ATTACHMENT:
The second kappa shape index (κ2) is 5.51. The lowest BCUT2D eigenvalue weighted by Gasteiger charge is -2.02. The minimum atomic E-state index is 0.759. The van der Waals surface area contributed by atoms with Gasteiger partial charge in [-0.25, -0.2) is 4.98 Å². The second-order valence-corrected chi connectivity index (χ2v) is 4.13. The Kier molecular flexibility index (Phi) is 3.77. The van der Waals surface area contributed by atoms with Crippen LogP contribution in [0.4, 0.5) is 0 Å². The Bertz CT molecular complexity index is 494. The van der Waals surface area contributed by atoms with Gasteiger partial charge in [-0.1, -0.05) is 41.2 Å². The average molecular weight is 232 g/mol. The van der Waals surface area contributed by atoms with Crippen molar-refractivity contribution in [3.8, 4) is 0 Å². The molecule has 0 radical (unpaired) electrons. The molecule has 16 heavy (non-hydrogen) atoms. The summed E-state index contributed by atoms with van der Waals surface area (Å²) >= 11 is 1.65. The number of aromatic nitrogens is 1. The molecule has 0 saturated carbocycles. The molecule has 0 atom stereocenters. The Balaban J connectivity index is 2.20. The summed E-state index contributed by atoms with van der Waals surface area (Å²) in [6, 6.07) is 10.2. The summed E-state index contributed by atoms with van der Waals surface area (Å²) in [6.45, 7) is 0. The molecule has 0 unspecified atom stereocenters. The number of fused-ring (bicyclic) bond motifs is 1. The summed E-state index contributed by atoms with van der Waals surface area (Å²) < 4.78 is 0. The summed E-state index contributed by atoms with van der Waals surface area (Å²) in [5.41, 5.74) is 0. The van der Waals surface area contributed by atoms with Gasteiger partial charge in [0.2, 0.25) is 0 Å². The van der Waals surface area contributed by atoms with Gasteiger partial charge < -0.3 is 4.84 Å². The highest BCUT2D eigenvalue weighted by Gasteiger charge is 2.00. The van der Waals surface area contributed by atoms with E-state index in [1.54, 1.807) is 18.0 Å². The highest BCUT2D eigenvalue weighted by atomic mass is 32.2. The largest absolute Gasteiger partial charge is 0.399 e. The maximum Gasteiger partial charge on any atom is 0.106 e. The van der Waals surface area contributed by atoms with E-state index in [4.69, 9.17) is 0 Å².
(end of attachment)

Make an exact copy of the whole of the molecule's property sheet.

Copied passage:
The second kappa shape index (κ2) is 5.51. The lowest BCUT2D eigenvalue weighted by Gasteiger charge is -2.02. The minimum atomic E-state index is 0.759. The van der Waals surface area contributed by atoms with Gasteiger partial charge in [-0.25, -0.2) is 4.98 Å². The second-order valence-corrected chi connectivity index (χ2v) is 4.13. The Kier molecular flexibility index (Phi) is 3.77. The van der Waals surface area contributed by atoms with Crippen LogP contribution in [0.4, 0.5) is 0 Å². The Bertz CT molecular complexity index is 494. The van der Waals surface area contributed by atoms with Gasteiger partial charge in [-0.1, -0.05) is 41.2 Å². The average molecular weight is 232 g/mol. The van der Waals surface area contributed by atoms with Crippen molar-refractivity contribution in [3.8, 4) is 0 Å². The molecule has 0 radical (unpaired) electrons. The molecule has 16 heavy (non-hydrogen) atoms. The summed E-state index contributed by atoms with van der Waals surface area (Å²) >= 11 is 1.65. The number of aromatic nitrogens is 1. The molecule has 0 saturated carbocycles. The molecule has 0 atom stereocenters. The Balaban J connectivity index is 2.20. The summed E-state index contributed by atoms with van der Waals surface area (Å²) in [6, 6.07) is 10.2. The summed E-state index contributed by atoms with van der Waals surface area (Å²) in [6.45, 7) is 0. The molecule has 0 unspecified atom stereocenters. The number of fused-ring (bicyclic) bond motifs is 1. The summed E-state index contributed by atoms with van der Waals surface area (Å²) < 4.78 is 0. The summed E-state index contributed by atoms with van der Waals surface area (Å²) in [5.41, 5.74) is 0. The van der Waals surface area contributed by atoms with Gasteiger partial charge in [0.2, 0.25) is 0 Å². The van der Waals surface area contributed by atoms with Gasteiger partial charge < -0.3 is 4.84 Å². The highest BCUT2D eigenvalue weighted by Gasteiger charge is 2.00. The van der Waals surface area contributed by atoms with E-state index in [1.54, 1.807) is 18.0 Å². The highest BCUT2D eigenvalue weighted by atomic mass is 32.2. The largest absolute Gasteiger partial charge is 0.399 e. The maximum Gasteiger partial charge on any atom is 0.106 e. The van der Waals surface area contributed by atoms with E-state index in [4.69, 9.17) is 0 Å².